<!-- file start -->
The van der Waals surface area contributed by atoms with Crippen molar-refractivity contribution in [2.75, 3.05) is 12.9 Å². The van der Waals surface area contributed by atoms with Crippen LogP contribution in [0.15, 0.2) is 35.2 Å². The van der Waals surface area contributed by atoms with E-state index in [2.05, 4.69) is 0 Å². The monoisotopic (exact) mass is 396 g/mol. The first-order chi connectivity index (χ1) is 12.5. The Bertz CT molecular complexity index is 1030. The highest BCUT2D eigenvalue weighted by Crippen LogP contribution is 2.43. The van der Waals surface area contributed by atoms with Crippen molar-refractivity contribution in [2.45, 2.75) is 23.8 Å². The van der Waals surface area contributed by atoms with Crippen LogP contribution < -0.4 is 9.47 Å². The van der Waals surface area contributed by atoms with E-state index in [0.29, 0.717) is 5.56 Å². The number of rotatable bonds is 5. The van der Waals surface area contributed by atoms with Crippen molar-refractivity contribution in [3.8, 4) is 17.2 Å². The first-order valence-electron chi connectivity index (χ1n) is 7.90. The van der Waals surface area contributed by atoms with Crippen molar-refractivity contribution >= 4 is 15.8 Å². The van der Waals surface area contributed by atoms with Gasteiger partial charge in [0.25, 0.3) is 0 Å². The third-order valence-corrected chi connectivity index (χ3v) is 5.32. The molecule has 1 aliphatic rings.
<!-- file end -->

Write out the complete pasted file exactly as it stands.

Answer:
The van der Waals surface area contributed by atoms with Crippen molar-refractivity contribution in [2.75, 3.05) is 12.9 Å². The van der Waals surface area contributed by atoms with Crippen LogP contribution in [0.15, 0.2) is 35.2 Å². The van der Waals surface area contributed by atoms with E-state index in [2.05, 4.69) is 0 Å². The monoisotopic (exact) mass is 396 g/mol. The first-order chi connectivity index (χ1) is 12.5. The Bertz CT molecular complexity index is 1030. The highest BCUT2D eigenvalue weighted by Crippen LogP contribution is 2.43. The van der Waals surface area contributed by atoms with Crippen molar-refractivity contribution in [2.45, 2.75) is 23.8 Å². The van der Waals surface area contributed by atoms with Crippen LogP contribution < -0.4 is 9.47 Å². The van der Waals surface area contributed by atoms with E-state index in [0.29, 0.717) is 5.56 Å². The number of rotatable bonds is 5. The van der Waals surface area contributed by atoms with Crippen molar-refractivity contribution in [3.8, 4) is 17.2 Å². The first-order valence-electron chi connectivity index (χ1n) is 7.90. The van der Waals surface area contributed by atoms with Crippen molar-refractivity contribution >= 4 is 15.8 Å². The van der Waals surface area contributed by atoms with Gasteiger partial charge in [0.25, 0.3) is 0 Å². The third-order valence-corrected chi connectivity index (χ3v) is 5.32. The molecule has 1 aliphatic rings.